Index of content:
Volume 1, Issue 5, 01 November 1931
1(1931); http://dx.doi.org/10.1063/1.1745009View Description Hide Description
Visibility of point sources.—Laboratory experiments have been devised to make measurements of the visibility of light signals under conditions essentially similar to those encountered by the aviator or the navigator. Data have been collected on the direct visibility of flashing point sources of light of different colors, flash lengths and intervals, against different backgrounds; the time it takes to locate a visible beacon was studied as a function of the beacon intensity and frequency of flashing. The threshold candle power C required for visibility of a point source at distance D (cm) against a background of brightness H (candles×cm−2) is given by the empirical equation C/D 2=3.5×10−9 H 1/2. Colored point sources were not found to be useful except in the case of red lights with background intensities above moonlight. For an airplane approaching a beacon it is advantageous to use frequencies of flashing as high as 12 to 30 per minute, although with exceptionally clear atmosphere, lower frequencies may be better.
Visibility of diffuse light.—In a study of the visibility of flashes of diffuse light superimposed on a steady white background, white light flashes gave the best results. The sensitivity of the eye to light from point sources is from 10,000 to 170,000 times as great as from diffuse sources, this range corresponding to an increase in background brightness from 0.1 starlight up to moonlight. A selective differential photoelectric receiver is described which detects signals of modulated diffuse light of an intensity of only 4×10−11 candles×cm−2. This sensitivity is independent of the steady background brightness up to 100 times moonlight, and is from 6 to 13,000 times as great as that of the eye in the range of background intensity from darkness up to moonlight.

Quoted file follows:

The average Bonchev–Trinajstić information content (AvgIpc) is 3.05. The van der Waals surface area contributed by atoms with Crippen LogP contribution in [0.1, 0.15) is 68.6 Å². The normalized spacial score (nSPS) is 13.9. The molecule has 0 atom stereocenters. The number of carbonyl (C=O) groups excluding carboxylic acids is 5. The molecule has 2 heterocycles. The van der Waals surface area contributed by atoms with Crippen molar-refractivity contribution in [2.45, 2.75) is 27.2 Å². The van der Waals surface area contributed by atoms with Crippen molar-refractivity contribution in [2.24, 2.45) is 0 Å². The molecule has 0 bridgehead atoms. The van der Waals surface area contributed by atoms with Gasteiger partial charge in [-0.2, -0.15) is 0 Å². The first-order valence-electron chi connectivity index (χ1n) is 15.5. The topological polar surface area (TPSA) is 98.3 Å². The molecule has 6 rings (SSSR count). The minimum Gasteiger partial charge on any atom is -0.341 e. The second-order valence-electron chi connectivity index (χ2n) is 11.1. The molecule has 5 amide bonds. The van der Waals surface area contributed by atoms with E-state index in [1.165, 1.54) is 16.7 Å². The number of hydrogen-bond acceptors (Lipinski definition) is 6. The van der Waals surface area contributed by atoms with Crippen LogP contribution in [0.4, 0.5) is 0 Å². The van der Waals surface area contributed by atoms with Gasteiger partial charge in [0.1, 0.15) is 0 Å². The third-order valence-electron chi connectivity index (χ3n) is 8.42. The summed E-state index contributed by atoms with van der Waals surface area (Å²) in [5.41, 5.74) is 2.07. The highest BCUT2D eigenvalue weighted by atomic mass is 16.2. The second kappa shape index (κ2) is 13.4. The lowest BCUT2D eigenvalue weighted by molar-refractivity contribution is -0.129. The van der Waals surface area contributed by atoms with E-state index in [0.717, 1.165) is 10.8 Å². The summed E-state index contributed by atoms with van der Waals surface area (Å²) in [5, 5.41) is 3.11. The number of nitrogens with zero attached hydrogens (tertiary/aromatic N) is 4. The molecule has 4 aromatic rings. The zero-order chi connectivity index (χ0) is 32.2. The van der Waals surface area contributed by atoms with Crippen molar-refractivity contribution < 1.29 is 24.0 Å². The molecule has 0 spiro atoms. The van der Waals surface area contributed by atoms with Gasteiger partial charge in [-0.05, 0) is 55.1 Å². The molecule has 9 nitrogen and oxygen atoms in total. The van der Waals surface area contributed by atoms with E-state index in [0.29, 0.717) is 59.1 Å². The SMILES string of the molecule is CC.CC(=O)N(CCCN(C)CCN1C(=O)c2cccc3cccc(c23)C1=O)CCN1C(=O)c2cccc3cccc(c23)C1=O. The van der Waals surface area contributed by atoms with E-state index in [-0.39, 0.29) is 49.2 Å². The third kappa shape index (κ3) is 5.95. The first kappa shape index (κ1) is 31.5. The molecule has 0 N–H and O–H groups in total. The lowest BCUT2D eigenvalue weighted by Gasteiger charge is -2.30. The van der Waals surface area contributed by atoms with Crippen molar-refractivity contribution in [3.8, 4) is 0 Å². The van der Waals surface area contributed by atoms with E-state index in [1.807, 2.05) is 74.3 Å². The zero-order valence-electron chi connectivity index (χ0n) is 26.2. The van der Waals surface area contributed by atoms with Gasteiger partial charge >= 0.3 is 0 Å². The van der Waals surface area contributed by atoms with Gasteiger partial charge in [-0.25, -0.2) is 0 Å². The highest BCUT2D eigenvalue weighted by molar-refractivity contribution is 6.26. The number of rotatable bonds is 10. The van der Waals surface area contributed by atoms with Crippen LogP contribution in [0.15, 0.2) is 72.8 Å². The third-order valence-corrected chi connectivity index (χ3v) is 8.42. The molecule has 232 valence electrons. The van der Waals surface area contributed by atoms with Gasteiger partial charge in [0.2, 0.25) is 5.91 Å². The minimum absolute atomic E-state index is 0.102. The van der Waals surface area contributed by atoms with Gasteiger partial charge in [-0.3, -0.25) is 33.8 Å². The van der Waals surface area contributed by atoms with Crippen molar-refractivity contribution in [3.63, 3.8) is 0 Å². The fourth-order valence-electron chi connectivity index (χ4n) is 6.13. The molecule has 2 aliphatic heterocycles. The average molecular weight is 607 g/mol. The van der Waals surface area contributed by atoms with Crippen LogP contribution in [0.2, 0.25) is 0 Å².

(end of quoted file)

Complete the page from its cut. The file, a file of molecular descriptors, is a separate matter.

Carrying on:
Diffusion of light in fog. —The greatest difficulty in transmission of light signals through fog lies in the loss of advantages of the point source. Dense fog may increase the distances at which diffuse light signals may be detected. The range depends to a considerable extent on the reflectivity of the ground. A theoretical treatment of the diffusion of light through fog, based on the scattering of the light rays by fog particles, indicates that airplanes can be guided through fog at distances of several miles by means of diffuse modulated light acting on a differential photoelectric receiver.
1(1931); http://dx.doi.org/10.1063/1.1745010View Description Hide Description
The flow of liquids in unsaturated porous mediums follows the ordinary laws of hydrodynamics, the motion being produced by gravity and the pressure gradient force acting in the liquid. By making use of Darcey's law, that flow is proportional to the forces producing flow, the equation may be derived for the capillary conduction of liquids in porous mediums. It is possible experimentally to determine the capillary potential ψ=∫dp/ρ, the capillary conductivity K, which is defined by the flow equation q=K(g−▿ψ), and the capillary capacity A, which is the rate of change of the liquid content of the medium with respect to ψ. These variables are analogous, respectively, to the temperature, thermal conductivity, and thermal capacity in the case of heat flow. Data are presented and application of the equations is made for the capillary conduction of water through soil and clay but the mathematical formulations and the experimental methods developed may be used to express capillary flow for other liquids and mediums. The possible existance of a hysteresis effect between the capillary potential and moisture content of a porous medium is considered.